to Henry Beston's literary classic, The Outermost House,
and the spirit of life on the Great Outer Beach of Cape
pardon the imposition
Filed June 3, 2002
Beston never held elected office, but he certainly had more
sense than anyone in elected office, past or present, particularly
in the pages of his 1948 book Northern Farm.
"However various may be the tasks which man is given
to attend to upon this earth, his major occupation is a
concern with life," Beston wrote. "To accomplish
this duty, he must honor life, even if he honors it but
blindly, knowing that life has a sacredness and mystery
which no destruction of the poetic spirit can diminish."
Oh, wait ... there's more.
"The curtain has just rung down on a great show and
carnival of death and the air is still poisoned and we are
poisoned," Beston continued. "Our strength and
intelligence have been used to counter the very will and
purpose of the earth. We had better begin considering not
what our governments want but what the earth imposes."
So, with all of that said, what does the Bush administration
go and do? Well, on June 3, the powers in Washington acknowledged
for the first time in a new report that there will be quite
a significant increase in U.S. greenhouse gas emissions
over the next two decades, due mostly to human activities.
How significant? How does 43 percent strike you?
On May 31, the Bush administration sent that report to the
United Nations. At the same time, 15 other nations were
busy ratifying the Kyoto Pact, the only agreement for reducing
emissions of greenhouse gases -- you know -- carbon dioxide
... soot ... the list goes on and on. The U.S., the world's
largest emitter of greenhouse gases, passed on the pact.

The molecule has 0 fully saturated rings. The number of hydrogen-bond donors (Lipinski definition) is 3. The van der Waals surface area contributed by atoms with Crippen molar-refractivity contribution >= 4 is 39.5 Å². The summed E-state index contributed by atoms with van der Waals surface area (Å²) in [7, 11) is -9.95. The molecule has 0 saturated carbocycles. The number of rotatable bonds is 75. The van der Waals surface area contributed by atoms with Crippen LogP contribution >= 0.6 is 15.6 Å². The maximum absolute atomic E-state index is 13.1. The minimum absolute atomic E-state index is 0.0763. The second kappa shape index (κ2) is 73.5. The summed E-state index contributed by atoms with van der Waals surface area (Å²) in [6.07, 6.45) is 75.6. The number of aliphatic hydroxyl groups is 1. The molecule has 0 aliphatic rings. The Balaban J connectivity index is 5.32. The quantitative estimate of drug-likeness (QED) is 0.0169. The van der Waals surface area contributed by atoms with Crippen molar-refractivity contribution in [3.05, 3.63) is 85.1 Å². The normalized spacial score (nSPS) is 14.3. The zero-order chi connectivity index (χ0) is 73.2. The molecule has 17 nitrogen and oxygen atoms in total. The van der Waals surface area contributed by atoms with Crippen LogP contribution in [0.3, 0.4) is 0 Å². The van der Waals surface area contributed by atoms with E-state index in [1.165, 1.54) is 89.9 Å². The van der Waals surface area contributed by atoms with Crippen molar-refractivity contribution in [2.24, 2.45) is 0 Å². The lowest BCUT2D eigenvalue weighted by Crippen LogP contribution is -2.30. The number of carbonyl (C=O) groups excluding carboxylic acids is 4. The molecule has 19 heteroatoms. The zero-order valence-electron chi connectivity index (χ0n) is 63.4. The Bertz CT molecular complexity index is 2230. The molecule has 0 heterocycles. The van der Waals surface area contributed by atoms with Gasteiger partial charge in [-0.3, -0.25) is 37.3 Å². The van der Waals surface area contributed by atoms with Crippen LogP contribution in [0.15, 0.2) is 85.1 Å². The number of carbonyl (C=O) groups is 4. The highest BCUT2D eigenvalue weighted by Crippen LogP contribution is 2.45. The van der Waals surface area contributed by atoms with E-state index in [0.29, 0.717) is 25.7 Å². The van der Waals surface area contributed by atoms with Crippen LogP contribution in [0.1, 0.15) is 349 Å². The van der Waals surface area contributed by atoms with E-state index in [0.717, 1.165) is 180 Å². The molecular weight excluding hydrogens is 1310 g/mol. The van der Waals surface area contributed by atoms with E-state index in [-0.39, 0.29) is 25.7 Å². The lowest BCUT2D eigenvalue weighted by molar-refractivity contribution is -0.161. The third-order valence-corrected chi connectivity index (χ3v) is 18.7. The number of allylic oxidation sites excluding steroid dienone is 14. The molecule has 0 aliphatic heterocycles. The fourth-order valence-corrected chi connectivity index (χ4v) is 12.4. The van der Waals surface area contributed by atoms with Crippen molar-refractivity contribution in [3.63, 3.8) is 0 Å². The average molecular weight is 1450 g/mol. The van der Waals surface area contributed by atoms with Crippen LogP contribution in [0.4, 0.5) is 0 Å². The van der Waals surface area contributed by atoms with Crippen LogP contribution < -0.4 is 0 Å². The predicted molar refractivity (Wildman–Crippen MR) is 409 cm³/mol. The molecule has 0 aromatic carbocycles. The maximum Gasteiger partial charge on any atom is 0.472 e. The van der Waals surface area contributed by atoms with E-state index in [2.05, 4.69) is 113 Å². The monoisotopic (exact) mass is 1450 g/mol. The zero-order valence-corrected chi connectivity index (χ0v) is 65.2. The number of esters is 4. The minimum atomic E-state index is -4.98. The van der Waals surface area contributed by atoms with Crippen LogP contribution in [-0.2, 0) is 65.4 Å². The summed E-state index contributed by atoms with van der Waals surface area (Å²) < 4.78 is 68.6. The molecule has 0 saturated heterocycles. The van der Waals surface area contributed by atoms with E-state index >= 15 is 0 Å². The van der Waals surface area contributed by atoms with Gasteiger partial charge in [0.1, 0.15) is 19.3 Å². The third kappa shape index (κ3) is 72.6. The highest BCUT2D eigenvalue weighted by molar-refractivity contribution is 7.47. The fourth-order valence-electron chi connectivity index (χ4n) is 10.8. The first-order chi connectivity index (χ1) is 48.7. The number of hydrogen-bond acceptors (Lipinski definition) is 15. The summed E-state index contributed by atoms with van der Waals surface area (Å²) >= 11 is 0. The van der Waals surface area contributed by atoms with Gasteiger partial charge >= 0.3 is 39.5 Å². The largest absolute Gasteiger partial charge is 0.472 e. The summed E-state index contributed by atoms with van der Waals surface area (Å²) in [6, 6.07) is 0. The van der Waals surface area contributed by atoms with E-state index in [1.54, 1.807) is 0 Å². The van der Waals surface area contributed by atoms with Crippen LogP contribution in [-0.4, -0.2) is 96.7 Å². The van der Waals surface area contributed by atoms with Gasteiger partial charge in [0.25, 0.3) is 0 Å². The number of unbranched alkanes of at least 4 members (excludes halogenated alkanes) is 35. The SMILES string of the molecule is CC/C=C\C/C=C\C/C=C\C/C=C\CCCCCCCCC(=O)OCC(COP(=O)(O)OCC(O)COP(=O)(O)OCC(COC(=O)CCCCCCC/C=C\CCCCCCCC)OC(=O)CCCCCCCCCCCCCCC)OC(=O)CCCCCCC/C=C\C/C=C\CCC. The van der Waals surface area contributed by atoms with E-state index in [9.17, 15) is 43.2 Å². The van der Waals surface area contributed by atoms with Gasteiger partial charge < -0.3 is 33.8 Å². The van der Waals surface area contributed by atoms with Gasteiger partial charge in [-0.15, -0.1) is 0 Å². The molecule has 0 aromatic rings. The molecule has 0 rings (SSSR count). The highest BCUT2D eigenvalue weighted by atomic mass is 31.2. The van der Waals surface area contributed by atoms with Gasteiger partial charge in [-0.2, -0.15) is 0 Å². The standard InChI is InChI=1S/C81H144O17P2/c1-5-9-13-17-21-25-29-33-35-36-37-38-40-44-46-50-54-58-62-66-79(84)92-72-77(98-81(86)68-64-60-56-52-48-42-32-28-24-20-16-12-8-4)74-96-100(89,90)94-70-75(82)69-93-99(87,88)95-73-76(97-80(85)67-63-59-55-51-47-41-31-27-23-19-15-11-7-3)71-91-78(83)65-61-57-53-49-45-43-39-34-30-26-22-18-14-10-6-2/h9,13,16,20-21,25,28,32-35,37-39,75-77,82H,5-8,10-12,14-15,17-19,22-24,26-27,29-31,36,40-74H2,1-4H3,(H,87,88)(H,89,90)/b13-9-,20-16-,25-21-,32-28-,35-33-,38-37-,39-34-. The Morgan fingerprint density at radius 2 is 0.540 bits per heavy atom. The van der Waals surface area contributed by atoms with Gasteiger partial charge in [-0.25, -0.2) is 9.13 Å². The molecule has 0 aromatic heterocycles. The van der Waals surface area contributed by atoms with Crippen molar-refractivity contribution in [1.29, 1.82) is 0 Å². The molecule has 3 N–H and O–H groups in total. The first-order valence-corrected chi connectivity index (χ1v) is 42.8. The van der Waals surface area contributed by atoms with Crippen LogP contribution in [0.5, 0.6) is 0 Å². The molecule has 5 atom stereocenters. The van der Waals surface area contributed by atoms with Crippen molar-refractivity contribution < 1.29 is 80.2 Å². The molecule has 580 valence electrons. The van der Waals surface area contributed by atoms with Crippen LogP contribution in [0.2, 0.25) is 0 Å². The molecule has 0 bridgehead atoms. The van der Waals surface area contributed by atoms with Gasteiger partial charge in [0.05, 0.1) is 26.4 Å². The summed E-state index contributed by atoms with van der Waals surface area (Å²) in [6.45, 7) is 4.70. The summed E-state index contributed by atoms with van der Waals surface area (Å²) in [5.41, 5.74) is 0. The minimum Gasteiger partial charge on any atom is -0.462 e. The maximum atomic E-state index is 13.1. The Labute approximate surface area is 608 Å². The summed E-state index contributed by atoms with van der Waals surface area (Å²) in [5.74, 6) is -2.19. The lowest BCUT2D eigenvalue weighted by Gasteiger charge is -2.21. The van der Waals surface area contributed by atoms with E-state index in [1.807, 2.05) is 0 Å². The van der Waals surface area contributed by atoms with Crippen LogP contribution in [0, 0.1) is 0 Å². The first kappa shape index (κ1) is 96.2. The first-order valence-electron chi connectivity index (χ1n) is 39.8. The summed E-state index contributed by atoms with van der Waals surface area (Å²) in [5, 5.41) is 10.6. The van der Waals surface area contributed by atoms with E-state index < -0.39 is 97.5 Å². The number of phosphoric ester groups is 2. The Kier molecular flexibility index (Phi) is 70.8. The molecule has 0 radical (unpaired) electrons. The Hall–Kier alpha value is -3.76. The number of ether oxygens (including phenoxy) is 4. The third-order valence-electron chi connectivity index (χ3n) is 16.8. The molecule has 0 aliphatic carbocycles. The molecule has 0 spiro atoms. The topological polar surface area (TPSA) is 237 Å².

Why? It's because President Bush felt that cutting down
on those emissions would be too costly for the U.S. economy.
This is the U.S. we're talking about -- the world's largest
bank vault of financial wealth.
Now, Bush, who has spent his 18 months in office bashing
the possibility of global warming and human activity being
linked (Dubaya and company's original claim was that there
wasn't enough scientific evidence), will, no doubt, have
to explain to the folks in the U.S. auto, oil and electricity
industries why he's taken such a quick turn. The Kyoto Pact
won't be a problem, because the president believes that
industries will do a more than adequate job of policing
themselves. Like the federal deficit, the problem of greenhouse
gas emissions and other pollution nightmares will once again
spiral out of control. All the while, the Bush administration
is basically telling us to deal with the changes. How comforting.
Average temperatures in the U.S. are predicted to rise by
as much as nine degrees over the next century (because of
the Greenhouse Effect), putting many highly-sensitive ecosystems
at risk. This includes barrier beaches -- the same kind
of beach where Beston wrote his nature classic The Outermost
House. Both Cape Cod and New York City could both be
placed in great danger of being swallowed by the sea. You
may not need to worry about it, but your children and grandchildren
The U.S. is slated to send delegates to a global summit
in Johannesburg in August, where heads of state from all
over the planet -- particularly the European Union -- will
be looking for some answers from its offspring across the
"Touch the earth, love the earth, honour the earth,"
Beston wrote in the closing sentences of The Outermost
House. Somebody needs to tape that up on the wall of
the meeting hall in Johannesburg. Goverments want too much,
but the earth imposes more. Someone -- make that everyone
-- in a position of power needs to come to this realization
-- and act on it.
There's no question that the U.S. has many other concerns
at the moment -- but as many enemies as the Red, White and
Blue has around the globe, there's no worse enemy to have
than Nature itself.